And, with those guidelines satisfied, speed limits be damned.  Or at least, gently adjusted upwards by fifteen to twenty degrees.

He passed the lush grounds of Pepperdine – the gorgeous Jesuit college on a hilltop, the only Christian school worth knowing, situated as it was with a majestic view of the Pacific Ocean and the beaches of Malibu – and pressed onward.  He knew beauty to be waiting just before him, just on the other side of the ridge.  And it was.

He crested the hilltop doing fifty, just as he did, his lower jaw slid down.  The road turned to the right, because the ocean jutted in; before him, as he turned lay the very sea.  He looked at it, because that was all he could do; his eyes were transfixed by the brown of the sand and the white of the surf, but more than anything else, the blues and greens, cyans and emeralds, of the water that spread just ahead.

His eyes barely registered the slew of leather-clad Harley riders who passed in the far left, heading in the opposite direction.  The surfers, he saw, but neither his eye nor his brain dallied long enough to register the notion of a surf competition – of not just a couple of surfers, but organized packs, seated on their fiberglass floaters in the middle of the ocean, waiting in heats for the waves that they would ride to glory before judges, peers, and fans.  No, he would see no wicked tricks.  Instead, he simply saw the water – lush, bright, and rich.

He sped on, for he had to – he was a driver, after all, and no driver worth his salt would ever slow down in the middle of the damn lane just to get a good look at what was going on.  That was for rubberneckers and highway accident causers.  No, he didn’t slow, not him.  But he did his best to take it all in – all being the ocean, and aside from minor framing details like the fact that there was road and the fact that there were mountains surrounding and the fact that it was not raining and a Sunday, nothing else.

And then he rode on.

Hot Rats – Frank Zappa

I woke up hungover. Saturday night spilled into Sunday morning with no sign of the snow that had been previously predicted. My apartment was so empty it echoed; boxes were still packed and I probably would have been lonely if it wasn’t for the security of youth and the constant inner dialogue. “It didn’t snow, weather said it won’t until tomorrow, I guess I have to drive to the island.” I usually try to make nights out of my trips–6 hours of visiting barely makes three hours of driving enticing–but it was my father’s birthday and I had already told him I wasn’t coming because of the weather. I woke up, showered and decided to head to Rhode Island.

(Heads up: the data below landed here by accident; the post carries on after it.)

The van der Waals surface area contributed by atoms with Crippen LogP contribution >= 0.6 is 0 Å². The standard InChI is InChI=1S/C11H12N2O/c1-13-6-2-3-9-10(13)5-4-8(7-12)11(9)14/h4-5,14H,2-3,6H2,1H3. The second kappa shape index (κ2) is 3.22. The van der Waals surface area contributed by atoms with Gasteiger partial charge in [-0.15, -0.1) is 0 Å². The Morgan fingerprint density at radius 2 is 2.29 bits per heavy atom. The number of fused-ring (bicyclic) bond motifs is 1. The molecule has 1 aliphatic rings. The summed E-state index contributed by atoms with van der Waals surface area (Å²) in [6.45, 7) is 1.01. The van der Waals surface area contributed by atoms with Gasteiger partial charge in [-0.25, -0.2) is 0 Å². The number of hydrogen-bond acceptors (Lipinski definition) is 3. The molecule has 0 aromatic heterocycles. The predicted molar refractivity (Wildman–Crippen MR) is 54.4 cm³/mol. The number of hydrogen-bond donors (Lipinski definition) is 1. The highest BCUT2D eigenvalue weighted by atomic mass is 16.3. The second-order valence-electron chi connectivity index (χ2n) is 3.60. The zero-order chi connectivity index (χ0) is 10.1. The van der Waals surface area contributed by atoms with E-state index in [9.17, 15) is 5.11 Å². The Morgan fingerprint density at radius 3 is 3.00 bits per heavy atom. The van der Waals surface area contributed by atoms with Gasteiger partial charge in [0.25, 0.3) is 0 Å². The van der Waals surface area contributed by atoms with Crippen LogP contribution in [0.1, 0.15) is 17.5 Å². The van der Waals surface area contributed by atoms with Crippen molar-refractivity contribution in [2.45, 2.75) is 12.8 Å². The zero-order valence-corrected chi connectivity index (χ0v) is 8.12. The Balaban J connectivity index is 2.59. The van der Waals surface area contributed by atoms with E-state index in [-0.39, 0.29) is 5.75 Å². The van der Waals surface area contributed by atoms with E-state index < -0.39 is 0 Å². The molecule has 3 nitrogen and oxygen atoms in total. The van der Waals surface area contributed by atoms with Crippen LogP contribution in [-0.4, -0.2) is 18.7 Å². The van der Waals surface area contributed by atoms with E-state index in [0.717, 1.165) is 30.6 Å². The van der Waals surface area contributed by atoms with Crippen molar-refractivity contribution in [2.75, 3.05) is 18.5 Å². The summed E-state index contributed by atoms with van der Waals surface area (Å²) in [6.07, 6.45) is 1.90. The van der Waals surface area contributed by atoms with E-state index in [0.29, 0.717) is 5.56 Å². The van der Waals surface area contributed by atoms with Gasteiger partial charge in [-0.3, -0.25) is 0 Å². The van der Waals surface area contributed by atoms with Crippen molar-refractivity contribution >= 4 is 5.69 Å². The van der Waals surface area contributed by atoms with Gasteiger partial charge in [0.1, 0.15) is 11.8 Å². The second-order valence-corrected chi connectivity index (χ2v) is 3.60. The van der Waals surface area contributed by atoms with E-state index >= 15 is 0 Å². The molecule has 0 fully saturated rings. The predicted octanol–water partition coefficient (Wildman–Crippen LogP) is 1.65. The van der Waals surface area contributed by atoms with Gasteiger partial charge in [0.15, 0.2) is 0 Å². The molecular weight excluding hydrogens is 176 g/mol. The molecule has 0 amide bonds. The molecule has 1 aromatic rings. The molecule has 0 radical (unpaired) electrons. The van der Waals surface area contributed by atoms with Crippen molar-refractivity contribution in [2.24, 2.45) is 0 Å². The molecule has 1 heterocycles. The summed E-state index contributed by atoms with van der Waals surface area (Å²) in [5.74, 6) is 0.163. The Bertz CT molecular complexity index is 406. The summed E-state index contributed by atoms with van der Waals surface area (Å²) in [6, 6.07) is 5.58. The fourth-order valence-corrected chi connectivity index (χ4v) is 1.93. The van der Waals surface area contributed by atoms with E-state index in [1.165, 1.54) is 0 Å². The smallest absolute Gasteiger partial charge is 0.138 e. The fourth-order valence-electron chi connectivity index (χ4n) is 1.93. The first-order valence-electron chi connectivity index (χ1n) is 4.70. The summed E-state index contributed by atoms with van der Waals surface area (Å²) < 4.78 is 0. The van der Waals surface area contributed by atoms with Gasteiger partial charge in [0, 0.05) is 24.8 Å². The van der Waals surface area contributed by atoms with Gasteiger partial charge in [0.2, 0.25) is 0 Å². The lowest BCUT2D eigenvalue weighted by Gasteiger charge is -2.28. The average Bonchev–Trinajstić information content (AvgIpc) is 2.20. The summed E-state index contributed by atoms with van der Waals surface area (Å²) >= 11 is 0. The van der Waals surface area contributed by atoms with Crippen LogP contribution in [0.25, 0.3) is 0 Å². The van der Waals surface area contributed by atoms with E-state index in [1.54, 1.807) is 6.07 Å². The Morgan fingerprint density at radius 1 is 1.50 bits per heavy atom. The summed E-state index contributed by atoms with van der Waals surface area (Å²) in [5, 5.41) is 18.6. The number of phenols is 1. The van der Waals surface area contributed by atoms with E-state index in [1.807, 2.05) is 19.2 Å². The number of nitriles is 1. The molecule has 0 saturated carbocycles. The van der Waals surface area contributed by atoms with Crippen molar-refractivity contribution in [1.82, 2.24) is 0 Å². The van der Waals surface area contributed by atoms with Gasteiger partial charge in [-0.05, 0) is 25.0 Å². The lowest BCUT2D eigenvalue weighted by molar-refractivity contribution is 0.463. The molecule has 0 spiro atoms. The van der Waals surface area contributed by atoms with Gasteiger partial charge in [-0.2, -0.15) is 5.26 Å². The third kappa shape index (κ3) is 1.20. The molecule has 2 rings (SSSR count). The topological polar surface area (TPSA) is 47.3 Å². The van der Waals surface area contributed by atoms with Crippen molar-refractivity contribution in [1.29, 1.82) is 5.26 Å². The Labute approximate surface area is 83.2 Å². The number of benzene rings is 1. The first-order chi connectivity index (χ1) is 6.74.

I walked up to the front stairs and saw a familiar sight: my father sitting on the couch watching TV, tapping his fingers and occasionally taking a drag on his cigarette. After casual conversation my father got off the couch, walked into the dining room and returned with a worn crumpled paper bag. He pulled out a Portable CD player, a pair of large studio headphones and a Frank Zappa album, Hot Rats. We had a sound system, but he wanted me to listen to the guitar solo the way he did in the Army. No, not on drugs, but with headphones. We bought a microwave for my new apartment and ate cake to celebrate his birthday, but really we spent most of the day listening to music. I drove back to Boston right around the time it started snowing. I saw three accidents on the expressway and got drunk to celebrate the snowstorm that was going to allow me to sleep in Monday.

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The phone woke me up that morning. I shoveled through a foot of snow and followed plows like a funeral procession down Route 24.

A week later I was at a bar my parents frequented and one of the patrons walked up to me and said, “You know, the last time I saw your father he had a crumpled paper-bag full of music he was showing everyone”

I thought for a second, and said “Me too.”